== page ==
Charlotte Brown: Speedboat death family want PM's help

Charlotte Sophie Brown Image copyright Family handout
Image caption Charlotte Brown's family hope to enforce "Charlie's law" for waterways

The family of a woman who died in a speedboat crash on the River Thames hope to take their safer waterway campaign to the prime minister.

Charlotte Brown, 24, died after Jack Shepherd's speedboat crashed and capsized in the Thames in 2015.

Shepherd was jailed for six years for manslaughter, but the trial was held in his absence and he remains on the run.

Theresa May called the case "shocking" and said Shepherd "should give himself up and face justice."

When asked a question about the case at a joint press conference with Japan's Prime Minister Shinzo Abe, Ms May said "the secretary of state for justice had asked officials to look into the issue" of Shepherd still receiving legal aid for his appeal.

During Shepherd's trial it was revealed that anyone can hire a boat for personal use without training or a licence. It is also not mandatory to wear or carry a life jacket.

Ms Brown's family hope to bring in "Charlie's law" for waterways - a law that would police and bring in safety measures for privately rented boats.

Her sister Katie said: "Jack Shepherd's reckless actions resulted in my sister's death. We want to prevent that from happening to anyone else."

Image caption Ms Brown's sister Katie (left) and mother Roz said they hoped to take the matter to Downing Street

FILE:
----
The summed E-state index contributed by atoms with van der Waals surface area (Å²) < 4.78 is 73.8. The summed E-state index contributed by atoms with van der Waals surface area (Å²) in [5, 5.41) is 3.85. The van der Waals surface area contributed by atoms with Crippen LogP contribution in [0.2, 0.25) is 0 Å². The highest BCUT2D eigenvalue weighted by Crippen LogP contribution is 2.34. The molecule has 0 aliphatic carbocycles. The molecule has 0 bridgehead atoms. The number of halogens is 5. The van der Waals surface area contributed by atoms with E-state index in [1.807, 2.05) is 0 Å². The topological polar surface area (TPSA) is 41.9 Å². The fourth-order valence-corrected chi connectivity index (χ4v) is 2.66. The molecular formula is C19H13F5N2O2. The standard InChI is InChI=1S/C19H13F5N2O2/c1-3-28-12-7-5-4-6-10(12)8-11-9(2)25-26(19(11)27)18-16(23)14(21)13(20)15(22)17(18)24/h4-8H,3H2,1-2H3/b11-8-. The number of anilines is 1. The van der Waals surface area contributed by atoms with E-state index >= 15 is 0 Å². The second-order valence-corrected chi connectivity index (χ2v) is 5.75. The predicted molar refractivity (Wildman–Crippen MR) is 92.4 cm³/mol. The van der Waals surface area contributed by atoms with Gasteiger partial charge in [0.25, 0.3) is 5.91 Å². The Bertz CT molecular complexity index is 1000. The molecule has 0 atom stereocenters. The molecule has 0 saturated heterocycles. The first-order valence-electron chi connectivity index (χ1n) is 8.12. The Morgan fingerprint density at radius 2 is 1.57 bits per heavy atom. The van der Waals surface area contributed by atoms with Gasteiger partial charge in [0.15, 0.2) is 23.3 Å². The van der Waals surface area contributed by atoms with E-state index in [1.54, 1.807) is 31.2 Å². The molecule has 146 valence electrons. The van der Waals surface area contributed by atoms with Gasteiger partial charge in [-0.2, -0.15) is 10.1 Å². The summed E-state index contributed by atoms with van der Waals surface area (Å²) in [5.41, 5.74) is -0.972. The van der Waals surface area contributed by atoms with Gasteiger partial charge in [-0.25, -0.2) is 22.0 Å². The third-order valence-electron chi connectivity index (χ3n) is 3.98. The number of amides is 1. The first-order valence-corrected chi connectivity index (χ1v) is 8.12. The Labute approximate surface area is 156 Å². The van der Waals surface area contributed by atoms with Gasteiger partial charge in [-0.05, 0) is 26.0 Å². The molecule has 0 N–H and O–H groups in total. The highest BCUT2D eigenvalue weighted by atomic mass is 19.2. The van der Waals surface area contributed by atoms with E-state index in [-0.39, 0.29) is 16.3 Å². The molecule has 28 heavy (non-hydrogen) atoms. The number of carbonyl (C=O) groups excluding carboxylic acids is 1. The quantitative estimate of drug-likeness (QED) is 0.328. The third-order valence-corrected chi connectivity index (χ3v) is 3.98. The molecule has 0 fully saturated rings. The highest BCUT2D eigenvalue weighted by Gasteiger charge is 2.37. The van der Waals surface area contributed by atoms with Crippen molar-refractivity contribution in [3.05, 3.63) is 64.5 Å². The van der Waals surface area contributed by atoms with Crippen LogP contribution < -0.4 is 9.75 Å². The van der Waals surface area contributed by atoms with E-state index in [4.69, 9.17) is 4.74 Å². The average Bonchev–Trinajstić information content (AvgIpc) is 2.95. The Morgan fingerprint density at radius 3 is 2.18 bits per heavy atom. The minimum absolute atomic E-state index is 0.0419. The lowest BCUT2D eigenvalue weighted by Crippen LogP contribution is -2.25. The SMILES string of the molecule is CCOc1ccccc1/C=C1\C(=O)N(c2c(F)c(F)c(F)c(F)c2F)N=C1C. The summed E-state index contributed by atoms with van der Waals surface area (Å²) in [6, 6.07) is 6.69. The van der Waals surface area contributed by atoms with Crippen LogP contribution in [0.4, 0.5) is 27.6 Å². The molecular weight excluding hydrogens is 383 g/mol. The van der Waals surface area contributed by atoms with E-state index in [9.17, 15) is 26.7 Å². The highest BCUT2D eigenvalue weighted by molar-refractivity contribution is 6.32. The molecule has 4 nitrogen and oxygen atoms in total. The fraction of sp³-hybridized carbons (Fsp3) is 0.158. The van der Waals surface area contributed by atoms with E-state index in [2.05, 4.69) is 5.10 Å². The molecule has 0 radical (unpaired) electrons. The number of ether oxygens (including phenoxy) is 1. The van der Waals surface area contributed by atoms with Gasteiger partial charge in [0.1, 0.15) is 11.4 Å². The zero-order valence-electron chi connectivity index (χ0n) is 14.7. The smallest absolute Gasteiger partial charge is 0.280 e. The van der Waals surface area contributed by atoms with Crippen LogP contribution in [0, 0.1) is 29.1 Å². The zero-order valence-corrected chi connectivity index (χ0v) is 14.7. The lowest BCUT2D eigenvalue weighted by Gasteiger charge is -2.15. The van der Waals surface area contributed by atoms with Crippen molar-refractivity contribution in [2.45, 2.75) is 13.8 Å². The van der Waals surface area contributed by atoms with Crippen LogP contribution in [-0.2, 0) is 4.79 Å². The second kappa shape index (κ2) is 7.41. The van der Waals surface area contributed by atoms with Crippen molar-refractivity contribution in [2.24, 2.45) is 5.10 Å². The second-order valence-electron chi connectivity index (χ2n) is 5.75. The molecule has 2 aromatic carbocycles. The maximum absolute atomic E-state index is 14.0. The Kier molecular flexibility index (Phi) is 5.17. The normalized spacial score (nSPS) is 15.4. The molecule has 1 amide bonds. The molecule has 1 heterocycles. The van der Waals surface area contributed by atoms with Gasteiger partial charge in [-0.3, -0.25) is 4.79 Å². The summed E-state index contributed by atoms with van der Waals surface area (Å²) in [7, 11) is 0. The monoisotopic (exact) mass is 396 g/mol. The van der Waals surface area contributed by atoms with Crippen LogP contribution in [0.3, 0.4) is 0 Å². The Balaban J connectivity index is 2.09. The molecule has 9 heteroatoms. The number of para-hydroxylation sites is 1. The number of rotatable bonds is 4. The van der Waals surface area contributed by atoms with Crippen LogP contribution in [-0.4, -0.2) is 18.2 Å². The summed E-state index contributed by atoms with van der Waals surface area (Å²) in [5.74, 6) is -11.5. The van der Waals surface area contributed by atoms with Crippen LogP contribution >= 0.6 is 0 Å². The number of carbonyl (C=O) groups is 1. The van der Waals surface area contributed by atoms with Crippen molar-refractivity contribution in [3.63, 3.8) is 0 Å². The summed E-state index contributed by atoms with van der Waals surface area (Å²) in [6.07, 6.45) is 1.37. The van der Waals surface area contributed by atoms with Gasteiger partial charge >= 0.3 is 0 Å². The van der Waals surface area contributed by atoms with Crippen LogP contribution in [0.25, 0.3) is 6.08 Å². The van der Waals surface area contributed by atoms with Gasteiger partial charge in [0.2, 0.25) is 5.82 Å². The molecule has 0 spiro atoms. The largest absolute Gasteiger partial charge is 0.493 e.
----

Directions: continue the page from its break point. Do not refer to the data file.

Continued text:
Ms Brown's mother Roz Wickens said she was doing her best to lead the campaign for tougher regulations on the water, but has suffered some knock backs.

"If the Prime Minister will listen, we would definitely take it to her. We really appreciated her recent comment that showed her acknowledgment of our situation."

Ms Wickens said the lack of a law was causing "unnecessary deaths".

"For such a big country surrounded by water and so many rivers, we're behind the times with this," she added.

The family is due to meet with Home Secretary Sajid Javid on 22 January to discuss the next steps.

Image copyright Met Police
Image caption Jack Shepherd told police he had bought the speedboat to "pull women"

Ms Brown, who was from Clacton, Essex, was on a date with Shepherd when he took her out on the Thames in his speedboat.

His trial heard the defective boat was being driven "at full throttle" when it hit a submerged log or timber and capsized near Wandsworth Bridge.

Ms Brown's family also spoke about their anguish that Shepherd has been given permission to appeal against the conviction, in spite of his disappearance.

"He's still on the run, he hasn't served a day of his sentence and he's been allowed to still be in communication with his lawyers," Katie said.

"It's just prolonging the agony for everyone. It's just not right."

Image copyright Met Police
Image caption Charlotte Brown died after Jack Shepherd's speedboat crashed and capsized

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